Wills, Trusts & Estates Prof Blog

Editor: Gerry W. Beyer
Texas Tech Univ. School of Law

Monday, April 5, 2021

Oklahoma Supreme Court: Children Not Mentioned In One-Sentence Holographic Will Are Pretermitted Heirs

Estate planningIn the Matter of the Estate of Chester, the Oklahoma Supreme Court held that "a testator’s son (who had shot the decedent during his lifetime leaving him with life-long injuries) was a pretermitted heir under his father’s holographic will which left the son nothing." 

Buddy Wayne Chester, the decedent, was survived by two adult children, Steven and Lisa. After Buddy died, Lisa was appointed as Special Administrator. 

One day before Lisa filed a number of petitions, Buddy's grandson, Brandon, filed Buddy's probate in Oklahoma County, claiming that Buddy had left a holographic will. Brandon objected to Lisa's filings alleging that Lisa "Was not to be administrator because of her financial issues and damage to estate property, and that Steve should be disqualified as well because he once shot the decedent." 

The holographic will left everything to Brandon and was written entirely in Buddy's handwriting. 

Steven later filed a Motion for Order determining that he was a pretermitted heir. 

The trial court found that the holographic will omitted the son as a beneficiary and that it was not accidental. The Court of Appeals affirmed. 

The Oklahoma Supreme Court held that the two children were pretermitted heirs and that the will does not express the intention to omit to provide for his children. The will was only one sentence long and never used language that expressed that the decedent wanted his children to take nothing. Instead, the decedent did not even acknowledge his kids' existence in the will. 

See Oklahoma Supreme Court: Children Not Mentioned In One-Sentence Holographic Will Are Pretermitted Heirs, Probate Stars, March 30, 2021. 


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This is quite an interesting case. As for the bottom line, I think I agree with Probate Stars that it’s not unthinkable that decedent wanted to cut out his son, but as the Court stated, even a holographic will must comply with the statute and under the relevant case-law, it seems like that didn’t happen in this case.

On the one, he obviously knew about his adult children’s existences, yet clearly omitted them. He also had an excellent reason to omit his son because of the earlier shooting. Moreover, he expressly provided for his entire estate to go to his grandson, so nothing was left for the children. That seems like all one could ask from a holographic will. On the other, from the record it seems like he didn’t have any particular reason for wanting to shortchange his daughter. And of course, he didn’t follow any of the steps described in Estate of James, or otherwise indicate his intent using “strong and convincing” language. I actually found it most convincing that decedent’s will didn’t even rise to the level of the holographic wills in earlier cases that still found the omitted children to be pretermitted heirs. Additionally, there is the policy underlying the statute to protect the rights of the children.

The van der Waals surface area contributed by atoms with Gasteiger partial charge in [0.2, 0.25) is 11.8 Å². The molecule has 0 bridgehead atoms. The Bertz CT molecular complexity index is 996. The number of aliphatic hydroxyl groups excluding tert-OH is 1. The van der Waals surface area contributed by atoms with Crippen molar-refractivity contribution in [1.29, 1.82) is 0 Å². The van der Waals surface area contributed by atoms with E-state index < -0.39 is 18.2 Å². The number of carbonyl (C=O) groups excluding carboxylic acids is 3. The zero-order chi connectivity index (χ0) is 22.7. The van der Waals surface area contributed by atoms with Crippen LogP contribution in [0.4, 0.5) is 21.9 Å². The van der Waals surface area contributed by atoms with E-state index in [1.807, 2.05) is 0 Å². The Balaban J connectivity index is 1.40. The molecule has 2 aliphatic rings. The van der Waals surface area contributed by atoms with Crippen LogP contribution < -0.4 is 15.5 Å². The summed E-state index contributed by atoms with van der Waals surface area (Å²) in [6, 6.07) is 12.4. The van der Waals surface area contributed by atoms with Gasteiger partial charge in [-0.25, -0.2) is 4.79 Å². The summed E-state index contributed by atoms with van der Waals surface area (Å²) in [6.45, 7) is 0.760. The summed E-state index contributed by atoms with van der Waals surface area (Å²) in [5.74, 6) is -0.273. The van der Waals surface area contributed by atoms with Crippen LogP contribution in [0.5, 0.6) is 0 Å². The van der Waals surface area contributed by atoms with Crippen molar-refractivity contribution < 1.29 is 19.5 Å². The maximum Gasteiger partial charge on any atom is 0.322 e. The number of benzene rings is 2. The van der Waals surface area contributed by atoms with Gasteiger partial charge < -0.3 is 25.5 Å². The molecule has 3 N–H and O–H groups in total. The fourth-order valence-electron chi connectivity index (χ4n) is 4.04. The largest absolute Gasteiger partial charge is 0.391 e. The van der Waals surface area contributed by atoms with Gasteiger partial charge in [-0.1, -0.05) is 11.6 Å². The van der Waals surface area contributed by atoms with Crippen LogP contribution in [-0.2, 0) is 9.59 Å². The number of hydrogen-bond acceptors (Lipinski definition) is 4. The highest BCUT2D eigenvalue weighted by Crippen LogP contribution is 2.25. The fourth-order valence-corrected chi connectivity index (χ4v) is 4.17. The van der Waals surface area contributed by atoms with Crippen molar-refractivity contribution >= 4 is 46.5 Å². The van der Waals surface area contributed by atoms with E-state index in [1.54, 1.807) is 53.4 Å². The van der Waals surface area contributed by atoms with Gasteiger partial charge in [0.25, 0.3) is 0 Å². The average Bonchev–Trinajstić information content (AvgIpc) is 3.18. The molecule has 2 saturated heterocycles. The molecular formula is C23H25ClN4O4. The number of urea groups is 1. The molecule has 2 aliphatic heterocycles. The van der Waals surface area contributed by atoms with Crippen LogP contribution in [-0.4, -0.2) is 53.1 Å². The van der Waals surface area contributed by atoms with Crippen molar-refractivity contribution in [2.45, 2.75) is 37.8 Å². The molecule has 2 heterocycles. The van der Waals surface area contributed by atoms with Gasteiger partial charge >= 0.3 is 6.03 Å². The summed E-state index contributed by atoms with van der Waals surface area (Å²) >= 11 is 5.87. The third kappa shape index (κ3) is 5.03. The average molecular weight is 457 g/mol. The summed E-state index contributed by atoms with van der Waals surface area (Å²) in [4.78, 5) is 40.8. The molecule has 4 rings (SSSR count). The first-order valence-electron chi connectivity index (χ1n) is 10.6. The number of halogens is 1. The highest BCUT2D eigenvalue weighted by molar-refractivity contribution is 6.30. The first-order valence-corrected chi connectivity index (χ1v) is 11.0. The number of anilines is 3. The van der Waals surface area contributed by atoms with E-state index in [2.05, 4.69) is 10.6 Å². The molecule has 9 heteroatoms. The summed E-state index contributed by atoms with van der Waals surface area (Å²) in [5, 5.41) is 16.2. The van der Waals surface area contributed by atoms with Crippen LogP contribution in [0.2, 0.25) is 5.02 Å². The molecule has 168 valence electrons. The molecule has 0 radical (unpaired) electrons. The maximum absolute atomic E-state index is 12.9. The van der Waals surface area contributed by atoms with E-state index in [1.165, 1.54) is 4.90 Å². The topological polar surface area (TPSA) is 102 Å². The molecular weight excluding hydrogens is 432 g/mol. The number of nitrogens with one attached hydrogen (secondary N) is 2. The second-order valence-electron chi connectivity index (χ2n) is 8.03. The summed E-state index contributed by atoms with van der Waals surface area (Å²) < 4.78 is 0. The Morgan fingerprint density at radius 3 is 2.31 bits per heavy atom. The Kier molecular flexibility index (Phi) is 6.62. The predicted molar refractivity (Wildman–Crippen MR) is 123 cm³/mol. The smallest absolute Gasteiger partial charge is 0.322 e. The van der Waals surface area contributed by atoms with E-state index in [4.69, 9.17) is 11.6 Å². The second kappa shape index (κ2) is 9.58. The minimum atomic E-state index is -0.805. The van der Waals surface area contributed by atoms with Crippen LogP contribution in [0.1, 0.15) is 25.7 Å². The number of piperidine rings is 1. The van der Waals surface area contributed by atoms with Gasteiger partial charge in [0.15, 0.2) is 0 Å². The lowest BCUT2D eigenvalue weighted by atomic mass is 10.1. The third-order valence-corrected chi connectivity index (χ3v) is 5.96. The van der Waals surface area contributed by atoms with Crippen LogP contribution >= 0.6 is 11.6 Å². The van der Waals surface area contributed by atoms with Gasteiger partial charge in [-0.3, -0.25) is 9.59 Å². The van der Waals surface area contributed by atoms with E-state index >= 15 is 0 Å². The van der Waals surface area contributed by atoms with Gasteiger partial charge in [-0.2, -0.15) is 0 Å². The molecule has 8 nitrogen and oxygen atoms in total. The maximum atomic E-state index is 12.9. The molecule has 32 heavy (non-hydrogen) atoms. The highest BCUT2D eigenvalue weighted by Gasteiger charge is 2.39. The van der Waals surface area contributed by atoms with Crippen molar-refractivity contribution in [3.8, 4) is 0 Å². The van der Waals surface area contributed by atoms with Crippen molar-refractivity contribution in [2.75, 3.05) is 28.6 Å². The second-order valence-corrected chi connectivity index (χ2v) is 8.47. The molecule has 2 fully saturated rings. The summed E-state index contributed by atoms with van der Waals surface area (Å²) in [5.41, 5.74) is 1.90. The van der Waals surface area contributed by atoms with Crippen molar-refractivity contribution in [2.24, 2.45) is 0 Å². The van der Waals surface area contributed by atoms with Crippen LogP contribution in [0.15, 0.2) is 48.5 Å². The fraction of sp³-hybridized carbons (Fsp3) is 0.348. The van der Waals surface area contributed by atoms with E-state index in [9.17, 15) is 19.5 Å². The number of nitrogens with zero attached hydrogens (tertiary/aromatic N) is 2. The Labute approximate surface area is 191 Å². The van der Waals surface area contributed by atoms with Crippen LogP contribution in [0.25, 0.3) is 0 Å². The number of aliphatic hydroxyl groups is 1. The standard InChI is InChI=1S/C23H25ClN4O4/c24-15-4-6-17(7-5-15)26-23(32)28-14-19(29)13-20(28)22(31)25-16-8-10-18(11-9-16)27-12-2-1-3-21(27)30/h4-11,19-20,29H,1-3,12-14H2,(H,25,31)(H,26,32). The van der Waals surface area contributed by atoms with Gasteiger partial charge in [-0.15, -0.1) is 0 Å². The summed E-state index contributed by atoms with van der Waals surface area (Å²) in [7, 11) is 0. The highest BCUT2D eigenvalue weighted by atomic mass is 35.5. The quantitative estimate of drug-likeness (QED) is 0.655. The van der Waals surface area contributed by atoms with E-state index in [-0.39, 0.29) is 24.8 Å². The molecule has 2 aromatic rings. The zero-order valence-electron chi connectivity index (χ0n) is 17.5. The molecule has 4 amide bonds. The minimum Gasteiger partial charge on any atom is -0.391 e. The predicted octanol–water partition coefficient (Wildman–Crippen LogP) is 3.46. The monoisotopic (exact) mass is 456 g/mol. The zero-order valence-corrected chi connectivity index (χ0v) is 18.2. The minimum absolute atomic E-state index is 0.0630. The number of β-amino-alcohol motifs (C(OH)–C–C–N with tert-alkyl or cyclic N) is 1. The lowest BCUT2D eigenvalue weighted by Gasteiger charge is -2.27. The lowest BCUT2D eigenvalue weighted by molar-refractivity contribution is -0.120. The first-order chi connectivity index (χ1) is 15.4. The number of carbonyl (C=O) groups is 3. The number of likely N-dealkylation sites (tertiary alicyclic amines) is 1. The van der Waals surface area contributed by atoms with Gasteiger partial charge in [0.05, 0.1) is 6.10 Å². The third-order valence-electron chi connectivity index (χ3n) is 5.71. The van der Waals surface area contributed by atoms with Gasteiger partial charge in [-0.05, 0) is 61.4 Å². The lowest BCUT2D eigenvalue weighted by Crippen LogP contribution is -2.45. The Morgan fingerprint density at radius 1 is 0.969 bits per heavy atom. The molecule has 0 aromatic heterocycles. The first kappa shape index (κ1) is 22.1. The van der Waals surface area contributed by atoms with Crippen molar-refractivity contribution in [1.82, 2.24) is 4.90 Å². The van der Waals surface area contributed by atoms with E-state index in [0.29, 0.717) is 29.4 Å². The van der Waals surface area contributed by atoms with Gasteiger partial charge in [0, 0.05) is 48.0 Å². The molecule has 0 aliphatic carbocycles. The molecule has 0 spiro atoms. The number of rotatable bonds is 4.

Justice Kauger wrote the opinion here, and she relied heavily on Estate of James. Maybe that’s not surprising, because Estate of James was also her doing. 😊 I guess writing opinions in probate cases is something of a cottage industry for her. Justice Kauger has an interesting backstory too as one of the first female Justices on SCOOK.

I note that the Court didn’t really address the son’s secondary argument that the will in fact didn’t qualify as holographic because it wasn’t entirely handwritten. Maybe it didn’t matter in the end because the Court found him to be a pretermitted heir anyway.

As often happens for me, I was curious about the factual backstory, so I did a little digging (no pun, seriously!). There is a fairly detailed obituary posted online with a number of family pictures. Some of the pictures show the extent of decedent’s injury, although I couldn’t find any more info on that. The Court pointed out that only one of his two children (Steven) opted to challenge the will, even though both would potentially be pretermitted heirs. I thought that was interesting. Also interesting is the obituary notes decedent had many other grandchildren, but for some reason they weren’t even part of the litigation at all. I guess there’s more going on behind the scenes than is revealed in the case. Finally, it’s nice to see that he was in fact laid to rest at the Newcastle, OK cemetery just as he requested.


PS: The interactive footnotes on the SCOOK website are very convenient!

Posted by: hardreaders | Apr 6, 2021 7:46:07 AM

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